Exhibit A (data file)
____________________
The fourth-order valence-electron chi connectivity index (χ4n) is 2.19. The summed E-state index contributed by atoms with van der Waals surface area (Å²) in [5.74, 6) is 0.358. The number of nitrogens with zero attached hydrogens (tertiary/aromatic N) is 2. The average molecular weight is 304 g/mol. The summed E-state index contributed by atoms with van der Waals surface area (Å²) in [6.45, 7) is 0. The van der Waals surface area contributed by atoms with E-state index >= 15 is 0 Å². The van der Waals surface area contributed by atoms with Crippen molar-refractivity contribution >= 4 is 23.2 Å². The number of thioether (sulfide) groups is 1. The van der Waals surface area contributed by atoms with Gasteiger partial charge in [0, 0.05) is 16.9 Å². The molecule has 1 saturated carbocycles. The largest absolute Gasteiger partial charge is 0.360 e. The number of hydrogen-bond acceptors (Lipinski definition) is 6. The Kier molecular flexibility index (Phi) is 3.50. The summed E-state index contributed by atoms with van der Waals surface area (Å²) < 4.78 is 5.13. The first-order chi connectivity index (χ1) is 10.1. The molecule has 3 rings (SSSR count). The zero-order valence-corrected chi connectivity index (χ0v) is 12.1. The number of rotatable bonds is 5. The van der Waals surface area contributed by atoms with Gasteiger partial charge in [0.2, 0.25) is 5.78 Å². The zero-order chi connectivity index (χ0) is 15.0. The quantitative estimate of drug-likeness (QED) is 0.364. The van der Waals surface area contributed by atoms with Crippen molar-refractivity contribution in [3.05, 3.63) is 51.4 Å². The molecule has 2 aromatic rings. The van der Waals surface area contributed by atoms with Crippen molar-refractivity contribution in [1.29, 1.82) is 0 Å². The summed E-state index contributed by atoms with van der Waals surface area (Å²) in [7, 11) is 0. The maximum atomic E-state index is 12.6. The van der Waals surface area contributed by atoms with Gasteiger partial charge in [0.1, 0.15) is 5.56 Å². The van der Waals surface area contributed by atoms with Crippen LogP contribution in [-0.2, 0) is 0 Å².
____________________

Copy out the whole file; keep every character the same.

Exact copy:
The fourth-order valence-electron chi connectivity index (χ4n) is 2.19. The summed E-state index contributed by atoms with van der Waals surface area (Å²) in [5.74, 6) is 0.358. The number of nitrogens with zero attached hydrogens (tertiary/aromatic N) is 2. The average molecular weight is 304 g/mol. The summed E-state index contributed by atoms with van der Waals surface area (Å²) in [6.45, 7) is 0. The van der Waals surface area contributed by atoms with E-state index >= 15 is 0 Å². The van der Waals surface area contributed by atoms with Crippen molar-refractivity contribution >= 4 is 23.2 Å². The number of thioether (sulfide) groups is 1. The van der Waals surface area contributed by atoms with Gasteiger partial charge in [0, 0.05) is 16.9 Å². The molecule has 1 saturated carbocycles. The largest absolute Gasteiger partial charge is 0.360 e. The number of hydrogen-bond acceptors (Lipinski definition) is 6. The Kier molecular flexibility index (Phi) is 3.50. The summed E-state index contributed by atoms with van der Waals surface area (Å²) < 4.78 is 5.13. The first-order chi connectivity index (χ1) is 10.1. The molecule has 3 rings (SSSR count). The zero-order valence-corrected chi connectivity index (χ0v) is 12.1. The number of rotatable bonds is 5. The van der Waals surface area contributed by atoms with Gasteiger partial charge in [0.2, 0.25) is 5.78 Å². The zero-order chi connectivity index (χ0) is 15.0. The quantitative estimate of drug-likeness (QED) is 0.364. The van der Waals surface area contributed by atoms with Crippen molar-refractivity contribution in [3.05, 3.63) is 51.4 Å². The molecule has 2 aromatic rings. The van der Waals surface area contributed by atoms with Crippen molar-refractivity contribution in [1.29, 1.82) is 0 Å². The summed E-state index contributed by atoms with van der Waals surface area (Å²) in [7, 11) is 0. The maximum atomic E-state index is 12.6. The van der Waals surface area contributed by atoms with Gasteiger partial charge in [0.1, 0.15) is 5.56 Å². The van der Waals surface area contributed by atoms with Crippen LogP contribution in [-0.2, 0) is 0 Å².